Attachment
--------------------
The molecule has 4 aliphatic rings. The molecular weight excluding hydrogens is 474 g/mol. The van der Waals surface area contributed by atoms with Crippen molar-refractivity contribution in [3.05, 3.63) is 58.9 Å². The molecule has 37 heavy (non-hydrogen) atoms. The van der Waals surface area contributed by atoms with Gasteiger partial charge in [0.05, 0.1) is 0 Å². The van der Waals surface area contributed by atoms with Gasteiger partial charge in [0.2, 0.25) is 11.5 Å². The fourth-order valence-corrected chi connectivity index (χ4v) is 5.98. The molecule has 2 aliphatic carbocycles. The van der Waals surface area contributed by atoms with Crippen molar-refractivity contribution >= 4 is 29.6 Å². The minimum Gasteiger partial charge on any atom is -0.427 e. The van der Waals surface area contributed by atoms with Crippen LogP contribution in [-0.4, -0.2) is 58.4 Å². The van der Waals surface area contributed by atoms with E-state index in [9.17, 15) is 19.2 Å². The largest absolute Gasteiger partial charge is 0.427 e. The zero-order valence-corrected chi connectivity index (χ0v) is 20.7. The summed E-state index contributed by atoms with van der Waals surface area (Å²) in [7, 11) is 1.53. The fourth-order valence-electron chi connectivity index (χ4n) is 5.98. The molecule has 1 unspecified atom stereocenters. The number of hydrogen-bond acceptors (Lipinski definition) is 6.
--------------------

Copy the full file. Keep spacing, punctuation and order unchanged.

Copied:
The molecule has 4 aliphatic rings. The molecular weight excluding hydrogens is 474 g/mol. The van der Waals surface area contributed by atoms with Crippen molar-refractivity contribution in [3.05, 3.63) is 58.9 Å². The molecule has 37 heavy (non-hydrogen) atoms. The van der Waals surface area contributed by atoms with Gasteiger partial charge in [0.05, 0.1) is 0 Å². The van der Waals surface area contributed by atoms with Gasteiger partial charge in [0.2, 0.25) is 11.5 Å². The fourth-order valence-corrected chi connectivity index (χ4v) is 5.98. The molecule has 2 aliphatic carbocycles. The van der Waals surface area contributed by atoms with Crippen molar-refractivity contribution >= 4 is 29.6 Å². The minimum Gasteiger partial charge on any atom is -0.427 e. The van der Waals surface area contributed by atoms with Crippen LogP contribution in [-0.4, -0.2) is 58.4 Å². The van der Waals surface area contributed by atoms with E-state index in [9.17, 15) is 19.2 Å². The largest absolute Gasteiger partial charge is 0.427 e. The zero-order valence-corrected chi connectivity index (χ0v) is 20.7. The summed E-state index contributed by atoms with van der Waals surface area (Å²) in [7, 11) is 1.53. The fourth-order valence-electron chi connectivity index (χ4n) is 5.98. The molecule has 1 unspecified atom stereocenters. The number of hydrogen-bond acceptors (Lipinski definition) is 6.